Current expenditure is the ongoing, day-to-day expenses of the country. Examples of government current expenditure includes the costs of running schools, hospitals, and other essential services in Ireland.
It also includes wages to public servants, welfare payments, housing support payments and servicing the national debt.
Capital expenditure refers to money spent by the government on long term projects. Government capital expenditure includes projects such as building roads, schools, hospitals or improving broadband infrastructure.
How much does the Irish government spend?
The annual budget generally takes place in October. It outlines the government spending allocations for the upcoming year.
Typically, the largest amount of government expenditure in Ireland each year goes towards social protection. This includes disability and carer's supports, social welfare payments, pensions and more.
The total estimated expenditure for 2023 is *€99.8 billion. The breakdown is as follows:
- Social Protection - €23.4 billion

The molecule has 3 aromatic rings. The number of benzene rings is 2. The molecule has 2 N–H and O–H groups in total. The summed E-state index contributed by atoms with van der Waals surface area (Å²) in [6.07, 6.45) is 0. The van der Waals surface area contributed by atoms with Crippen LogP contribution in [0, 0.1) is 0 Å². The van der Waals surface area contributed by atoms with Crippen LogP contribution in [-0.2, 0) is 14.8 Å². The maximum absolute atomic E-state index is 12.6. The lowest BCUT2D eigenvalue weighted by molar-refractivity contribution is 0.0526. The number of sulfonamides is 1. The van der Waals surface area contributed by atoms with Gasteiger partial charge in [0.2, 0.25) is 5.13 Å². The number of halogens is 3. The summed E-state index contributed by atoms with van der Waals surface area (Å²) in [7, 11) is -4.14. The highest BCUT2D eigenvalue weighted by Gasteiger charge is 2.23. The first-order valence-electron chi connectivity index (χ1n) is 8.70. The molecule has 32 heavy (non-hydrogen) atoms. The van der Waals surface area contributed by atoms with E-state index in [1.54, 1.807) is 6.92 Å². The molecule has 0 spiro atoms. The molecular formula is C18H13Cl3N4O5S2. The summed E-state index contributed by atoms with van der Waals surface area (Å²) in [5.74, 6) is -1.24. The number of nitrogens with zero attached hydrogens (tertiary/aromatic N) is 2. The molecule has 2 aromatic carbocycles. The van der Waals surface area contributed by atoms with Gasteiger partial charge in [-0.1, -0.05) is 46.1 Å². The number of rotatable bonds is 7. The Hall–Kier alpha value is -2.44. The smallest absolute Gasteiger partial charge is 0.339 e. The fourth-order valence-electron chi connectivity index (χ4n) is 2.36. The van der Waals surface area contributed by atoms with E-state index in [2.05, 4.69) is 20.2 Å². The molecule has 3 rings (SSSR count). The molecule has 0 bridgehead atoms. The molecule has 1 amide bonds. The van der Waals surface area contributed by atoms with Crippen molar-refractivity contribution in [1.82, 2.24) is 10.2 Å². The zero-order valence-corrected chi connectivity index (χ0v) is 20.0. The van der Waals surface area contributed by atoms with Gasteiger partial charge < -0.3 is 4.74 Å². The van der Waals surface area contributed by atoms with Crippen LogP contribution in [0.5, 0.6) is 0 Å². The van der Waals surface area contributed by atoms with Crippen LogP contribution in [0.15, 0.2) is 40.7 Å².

- Health - €23.4 billion
- Education €9.6 billion
- Justice - €3.3 billion
- Debt Servicing, EU Payments - €13.6 billion
- Transport €3.5 billion
- Other - €22.9 billion
*Note: figures refer to estimated expenditure rather than actual expenditure.
What happens if I pay too much tax to Revenue? Can I claim my tax back?
The good news is if you have paid too much tax to Revenue, you can get a tax refund. In order to claim tax back you must complete an income tax return.
You must claim your tax back from Revenue within four years, therefore from January 2023 you can submit an income tax return for the years 2019-2022.
Do you need help claiming your tax refund? We can help you to claim every tax entitlement you're due.
The average Irish tax refund is €1,880
How much do tax cuts cost the Exchequer?